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The percentage of white adolescents who received any major depression treatment was higher (40%) than blacks (32%), Hispanics (31%), and Asians (19%), according to a new study.
Black, Hispanic, and Asian adolescents were also significantly less likely than whites to receive treatment for major depression from mental health professionals or medical providers, and to have any mental health outpatient visits (all after adjusting for demographics and health status).
The adjustment for socioeconomic status and health insurance status accounted for only a small portion of the estimated differences in major depression treatment measurements and outpatient utilization across racial/ethnic groups.
Other factors, such as stigma and limited proficiency in English, possibly contributed to the lower rates of service use in Hispanics and Asians.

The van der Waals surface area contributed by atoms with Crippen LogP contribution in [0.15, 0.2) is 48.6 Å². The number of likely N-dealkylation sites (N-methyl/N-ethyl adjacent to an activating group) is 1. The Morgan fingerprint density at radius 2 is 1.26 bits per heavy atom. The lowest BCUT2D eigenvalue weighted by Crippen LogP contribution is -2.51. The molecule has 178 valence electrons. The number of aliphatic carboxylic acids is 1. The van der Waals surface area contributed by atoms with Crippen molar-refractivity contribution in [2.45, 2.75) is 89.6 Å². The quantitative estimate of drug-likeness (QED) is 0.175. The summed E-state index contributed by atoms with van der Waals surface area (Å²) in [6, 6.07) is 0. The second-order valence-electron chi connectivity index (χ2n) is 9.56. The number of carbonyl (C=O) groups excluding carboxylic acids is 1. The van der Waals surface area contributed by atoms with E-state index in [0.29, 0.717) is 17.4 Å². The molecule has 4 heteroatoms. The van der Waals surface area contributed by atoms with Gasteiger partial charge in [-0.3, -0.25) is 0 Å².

In a study in the February 2011 issue of the Journal of the American Academy of Child and Adolescent Psychiatry, researchers from Emory in Atlanta, Georgia evaluated a national representative sample of 7,704 adolescents ages 12-17 who were diagnosed with major depression in the past year.
“Investment in quality improvement programs implemented in primary care settings as well as school-based mental health services may reduce unmet need for mental health services in all adolescents with major depression and reduce the sizeable differences in service use across racial/ethnic groups,” study researchers said in a press release.
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